Changing Directions of the British Welfare State

Changing Directions of the British Welfare State

Gideon Calder
Jeremy Gass
Kirsten Merrill-Glover
Copyright Date: 2012
Edition: 1
https://www.jstor.org/stable/j.ctt9qhj2b
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  • Book Info
    Changing Directions of the British Welfare State
    Book Description:

    A unique and timely survey, by prominent academics and social campaigners, of the evolving priorities of the British welfare state, and the values which have underpinned it.

    eISBN: 978-0-7083-2547-6
    Subjects: Political Science

Table of Contents

  1. Front Matter
    (pp. i-iv)
  2. FOREWORD
    (pp. v-vi)
    Huw Edwards

    I was delighted when approached by the University of Wales, Newport to write a foreword to this publication. The welfare state is something that the British public has always been proud of and, indeed, it has been the envy of other countries throughout the world.

    In 1942, William Beveridge (1879–1963) published his report on the way forward for Britain after the Second World War. Beveridge’s report identified five ‘giant evils’ that were prevalent at that time – Want, Disease, Ignorance, Squalor and Idleness. These are addressed in the first part of the book. The year 1945 brought about a...

  3. ACKNOWLEDGEMENTS
    (pp. vii-viii)
  4. Table of Contents
    (pp. ix-x)
  5. LIST OF FIGURES AND TABLES
    (pp. xi-xii)
  6. NOTES ON CONTRIBUTORS
    (pp. xiii-xvi)
  7. INTRODUCTION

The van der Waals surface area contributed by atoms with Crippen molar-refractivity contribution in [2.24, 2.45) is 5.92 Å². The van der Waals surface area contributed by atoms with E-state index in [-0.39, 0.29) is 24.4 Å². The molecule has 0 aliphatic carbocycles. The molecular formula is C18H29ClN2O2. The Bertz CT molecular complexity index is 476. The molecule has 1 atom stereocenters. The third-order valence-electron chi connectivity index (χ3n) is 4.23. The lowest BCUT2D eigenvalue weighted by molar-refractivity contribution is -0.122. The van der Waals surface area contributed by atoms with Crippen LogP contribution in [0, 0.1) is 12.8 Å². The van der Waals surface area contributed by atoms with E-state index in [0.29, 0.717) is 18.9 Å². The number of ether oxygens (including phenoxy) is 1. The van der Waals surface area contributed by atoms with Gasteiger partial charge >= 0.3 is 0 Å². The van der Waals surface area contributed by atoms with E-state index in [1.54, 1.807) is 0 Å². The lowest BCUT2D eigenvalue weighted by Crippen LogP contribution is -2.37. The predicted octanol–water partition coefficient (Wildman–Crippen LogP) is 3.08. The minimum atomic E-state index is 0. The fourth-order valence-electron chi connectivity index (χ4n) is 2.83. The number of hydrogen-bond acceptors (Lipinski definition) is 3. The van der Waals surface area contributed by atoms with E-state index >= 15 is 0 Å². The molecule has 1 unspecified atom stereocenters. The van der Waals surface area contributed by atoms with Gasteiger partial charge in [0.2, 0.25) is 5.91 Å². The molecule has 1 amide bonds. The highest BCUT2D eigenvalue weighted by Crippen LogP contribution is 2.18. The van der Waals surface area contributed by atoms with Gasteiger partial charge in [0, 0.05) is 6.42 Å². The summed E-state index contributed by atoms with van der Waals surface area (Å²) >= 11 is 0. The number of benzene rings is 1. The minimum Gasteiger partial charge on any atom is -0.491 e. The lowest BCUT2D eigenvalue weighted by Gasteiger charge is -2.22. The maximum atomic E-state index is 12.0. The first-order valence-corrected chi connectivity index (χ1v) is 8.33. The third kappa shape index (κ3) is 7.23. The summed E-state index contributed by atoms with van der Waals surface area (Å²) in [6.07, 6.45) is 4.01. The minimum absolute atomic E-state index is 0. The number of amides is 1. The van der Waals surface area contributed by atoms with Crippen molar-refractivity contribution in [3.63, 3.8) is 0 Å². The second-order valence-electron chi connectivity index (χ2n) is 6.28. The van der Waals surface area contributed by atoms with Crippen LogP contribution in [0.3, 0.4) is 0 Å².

(pp. 1-14)
    Gideon Calder, Jeremy Gass and Kirsten Merrill-Glover

    The British welfare state has never been a simple ‘given’ – a static thing, with fixed purposes, agreed-upon parameters, a single guiding strategy or ideological guarantees. Rather it has been a shifting project, in all such respects. It remains so. As we pass the seventieth birthday of the Beveridge Report, fast-moving, controversial reforms of, for example, health, welfare benefits and legal aid are under consideration. On the one hand, throughout these shifts, the idea that the state should set minimum standards of welfare – in health, housing, education and primarily income – has persisted. Yet on the other hand, what...

  8. TIMELINE
    (pp. 15-16)
  9. Part 1: The ‘five giants’
    • 1 WANT: ‘What the British people desire’: the rise and fall of insurance-based social security
      (pp. 19-43)
      Peter Kenway

      To ask, after the passing of its sixtieth anniversary, how far the British welfare state has achieved its original aims with respect to the abolition of ‘want’ was to ask a question with acute contemporary relevance. For at the start of 1999, a still new Labour prime minister declared the goal of eliminating child poverty within a generation. The fact that Labour’s principal tool for doing this was the welfare state means that, looking back after the 2010 general election, we are in a position to offer a post-mortem on this new attempt to reach the old goal.

      This new...

    • 2 DISEASE: Social democracy, health inequalities and the welfare state
      (pp. 44-64)
      Michael Sullivan

      The National Health Service was established over sixty years ago, an achievement often (and understandably) attributed to the Welsh, working-class, post-war Labour minister of health, Aneurin Bevan. Without that political colossus, the development of socialised medicine, as part of a welfare state, might have been thwarted – or at least delayed – by the posturing of the medical profession and the lukewarm attitude of the Conservative opposition.